I think a piece missing from his analysis is one related to threats and types of security you're trying to achieve.
The question of network-level security controls vs. host-based security controls can be made in the context of a corporate network, the Internet in general, but it can also be made in the case of someone like an ASP.
If we take the case of a large ASP of some sort - Google, Yahoo, etc. we find that firewalls are already just about useless. Except for PCI requiring them, I doubt most people would even bother having their webservers behind one. They'd probably prefer something lighter weight such as an ACL or whatnot. I'm allowing in only 2 ports (80 and 443) anyway and if I just don't run anything else on the systems in question I don't get a lot of benefit out of the firewall, etc.
When I start looking at my threats though I'm left with 2 primary threats.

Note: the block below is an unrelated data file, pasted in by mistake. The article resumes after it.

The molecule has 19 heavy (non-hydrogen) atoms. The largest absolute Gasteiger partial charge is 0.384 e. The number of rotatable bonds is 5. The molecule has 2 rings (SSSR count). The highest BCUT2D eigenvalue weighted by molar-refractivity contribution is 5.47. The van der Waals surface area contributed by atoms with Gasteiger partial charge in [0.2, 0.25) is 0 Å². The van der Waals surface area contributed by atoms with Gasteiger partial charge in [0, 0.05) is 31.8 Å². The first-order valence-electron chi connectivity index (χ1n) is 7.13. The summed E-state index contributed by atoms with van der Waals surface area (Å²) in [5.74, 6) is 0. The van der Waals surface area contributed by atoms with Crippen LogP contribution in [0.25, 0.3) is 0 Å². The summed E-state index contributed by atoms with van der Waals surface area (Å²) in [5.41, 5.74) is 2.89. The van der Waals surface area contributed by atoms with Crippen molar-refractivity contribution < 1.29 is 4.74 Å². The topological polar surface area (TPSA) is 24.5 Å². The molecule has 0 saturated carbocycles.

- My users
- Their machines (and associated malware)
Network security controls don't help me much against either of these when I actually want the users to interact with my web application. And, for both my users and my sanity, we'd better hope they have good host security controls in place while they are accessing my site, their bank account, credit card accounts, etc. If they don't, network security controls aren't going to do a whole lot of good.
Sure, you might ask how they got infected with the malware in the first place, but I'm betting that a firewall or other network security device suitable for the end-user wouldn't have helped a lot in this situation either.
I'm not arguing that network security controls don't have a place, but the higher up the stack the attackers push, the less effective certain network security controls are going to be.